If you belong to a different musical karass, there's a good chance that some other classic artist you made a deep connection with long ago is playing somewhere in the New York area while the nog is warm and your consciousness still dewy with New Year's reflection. If you like folk or jazz or soul or another genre that the old folks play, your options might even be cheaper.
Probably you've been well-demystified already. Maybe it was that show you saw in high school, with the synths and specious comeback album. Could be that you even checked out a recent release and were distinctly unimpressed. Like, who needs 14-minute near-monotone ballads about the Titanic anyway? Or a drum-machine-spangled album produced by Danger Mouse? But this snarkiness will not dissuade you. You will pay your money, and you will sit (or, if you're lucky, stand) in a room with thousands of others who have, for reasons of their own, chosen to do the same. At or near the appointed time, the lights will dim. In the near distance, directly proportional to your income level or degree of passion, the headliner will appear, far smaller than life.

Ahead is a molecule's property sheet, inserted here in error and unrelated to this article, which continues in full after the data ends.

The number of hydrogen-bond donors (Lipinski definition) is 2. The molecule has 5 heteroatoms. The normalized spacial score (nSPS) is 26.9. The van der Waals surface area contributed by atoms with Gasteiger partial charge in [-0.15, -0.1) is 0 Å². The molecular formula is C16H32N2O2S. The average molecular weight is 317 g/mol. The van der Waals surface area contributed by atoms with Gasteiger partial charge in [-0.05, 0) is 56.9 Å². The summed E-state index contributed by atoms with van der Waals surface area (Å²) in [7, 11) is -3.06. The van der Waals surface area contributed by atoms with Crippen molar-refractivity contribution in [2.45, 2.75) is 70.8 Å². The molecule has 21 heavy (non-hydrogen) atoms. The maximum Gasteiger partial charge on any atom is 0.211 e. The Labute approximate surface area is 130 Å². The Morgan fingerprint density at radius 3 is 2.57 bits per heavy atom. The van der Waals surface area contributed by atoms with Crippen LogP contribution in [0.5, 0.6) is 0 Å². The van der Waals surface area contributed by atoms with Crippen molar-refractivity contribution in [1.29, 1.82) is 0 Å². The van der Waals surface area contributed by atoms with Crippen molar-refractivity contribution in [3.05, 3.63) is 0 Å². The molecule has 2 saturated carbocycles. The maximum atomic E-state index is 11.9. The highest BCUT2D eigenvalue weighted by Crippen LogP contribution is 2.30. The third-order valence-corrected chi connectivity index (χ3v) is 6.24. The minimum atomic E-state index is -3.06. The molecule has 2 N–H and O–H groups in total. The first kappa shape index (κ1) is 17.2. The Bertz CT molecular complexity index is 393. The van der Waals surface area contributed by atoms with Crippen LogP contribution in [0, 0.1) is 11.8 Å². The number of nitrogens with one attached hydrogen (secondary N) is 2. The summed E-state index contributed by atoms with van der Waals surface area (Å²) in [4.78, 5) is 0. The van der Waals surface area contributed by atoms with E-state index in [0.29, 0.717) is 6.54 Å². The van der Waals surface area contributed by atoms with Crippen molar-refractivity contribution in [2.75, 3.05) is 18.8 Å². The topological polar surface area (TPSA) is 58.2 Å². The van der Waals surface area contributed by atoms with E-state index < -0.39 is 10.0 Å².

Unless that person is a former member of the Grateful Dead (like Phil Lesh, in NYC in November and likely two dozen more times before the end of 2013), it's probable that you've spent far more time listening to the artist's recordings than observing live performances. Which means the person onstage probably exists mostly in your imagination, a character spawned from voice grains and fanboy myths and old clippings and rockumentaries. It might be easier to employ (or stifle) laughter to deal with the semi-recognizable figure gargling through the hits. How else to react to such a sight? But you wouldn't laugh at your rarely visited great-aunt, cornering you on Thanksgiving. Likewise, this spindly figure onstage might—accidentally or intentionally—have accumulated wisdom to transmit. Unlike (probably) your seldom visited great-aunt, this figure might be able to do so in song.